HSR21-053: Identifying Clinically Important Changes of Grip Strength Over Time in Patients With Hematological Malignancy

Authors: Beth E. Hunt PT, DPT1, Amy M. Yochem PT, DPT1, Kate Minick PhD, PT, DPT, OCS1, and Gerard Brennan PhD, PT, DPT, FAPTA1
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  • 1 Intermountain Healthcare, Salt Lake City, UT

Patients undergoing treatment for hematological malignancy typically experience strength changes that can negatively impact their overall physical function. The Minimal Clinically Importance Difference (MCID) can be used to determine if meaningful improvement has been made with treatment. No evidence exists for MCIDs of grip strength for older patients with cancer. The purpose of this descriptive study is to identify grip strength changes over time for older patients undergoing treatment for hematological malignancy. Our hypothesis is that meaningful change of grip strength for is detected between initial baseline week 1 and week 5+ during an inpatient admission. 794 patient encounters between the ages of 50-79 who were admitted to the inpatient setting for transplant or non-transplant with a diagnosis of a hematological malignancy including leukemia, lymphoma, or multiple myeloma were retrospectively examined. Grip strength that were taken one time per week were collected at weeks 1, 2, 3, 4 and 5+ during their admission and included in the analysis. A repeated measures ANOVA was used to determine the difference in measurements of grip strength during the episode of care. A difference was detected for grip strength between weeks 1, 2, 3, 4, 5+ on the left (f -ratio value 3.91, p -value .007236, p< .05). A difference was detected between grip strengths between weeks 1, 2, 3, 4, 5+ on the right (f- ratio value is 4.07, p- value is .006729, p< .05). Mean grip strength on the right for weeks 1-5+ was between 44.21lbs and 58.60lb. On average for right grip strength there was a 2.66lb change was between weeks 1 and 2, a 3.94lb change between weeks 1 and 3, a 2.48lb change between weeks 1 and 4, and a 10.45lb change between weeks 1 and 5. Mean grip strength on the left between weeks 1-5+ was 42.54lbs and 56lbs. On average a 1.22lb change was between weeks 1 and 2, a 3.69lb change between weeks 1 and 3, a 1.81lb change between weeks 1 and 4, and a 9.72lb change between weeks 1 and 5. Grip strength is predominately greater on the right versus the left and both upwardly trend until week 3. At week 3, grip strength peaks and declines in weeks 4 and 5+. Grip strength changes over time during an inpatient hospital admission and declines if a patient has a stay longer than 3 weeks. This highlights that a difference exists in grip strength and may impact how patients’ physical function could be adversely impacted.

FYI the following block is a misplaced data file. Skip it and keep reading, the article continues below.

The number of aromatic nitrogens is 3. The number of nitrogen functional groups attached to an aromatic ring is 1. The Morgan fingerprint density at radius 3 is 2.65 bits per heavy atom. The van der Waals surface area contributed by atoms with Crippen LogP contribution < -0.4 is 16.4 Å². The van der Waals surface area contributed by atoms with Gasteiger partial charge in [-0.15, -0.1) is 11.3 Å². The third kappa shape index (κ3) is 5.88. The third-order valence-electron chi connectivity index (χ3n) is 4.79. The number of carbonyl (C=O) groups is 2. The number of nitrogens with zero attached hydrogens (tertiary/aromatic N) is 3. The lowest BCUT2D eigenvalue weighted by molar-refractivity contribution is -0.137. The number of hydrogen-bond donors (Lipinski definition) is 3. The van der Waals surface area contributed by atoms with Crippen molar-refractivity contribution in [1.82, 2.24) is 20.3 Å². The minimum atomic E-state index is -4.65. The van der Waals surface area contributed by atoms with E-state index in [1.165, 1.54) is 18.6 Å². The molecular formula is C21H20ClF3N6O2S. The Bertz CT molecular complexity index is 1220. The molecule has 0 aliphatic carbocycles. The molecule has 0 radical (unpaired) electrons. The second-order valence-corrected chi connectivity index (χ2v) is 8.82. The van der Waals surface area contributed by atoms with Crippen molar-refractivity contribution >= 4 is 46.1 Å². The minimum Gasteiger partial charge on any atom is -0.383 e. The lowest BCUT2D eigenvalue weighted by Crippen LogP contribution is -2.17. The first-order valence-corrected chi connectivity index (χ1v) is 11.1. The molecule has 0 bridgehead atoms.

Corresponding Author: Beth E. Hunt, PT, DPT
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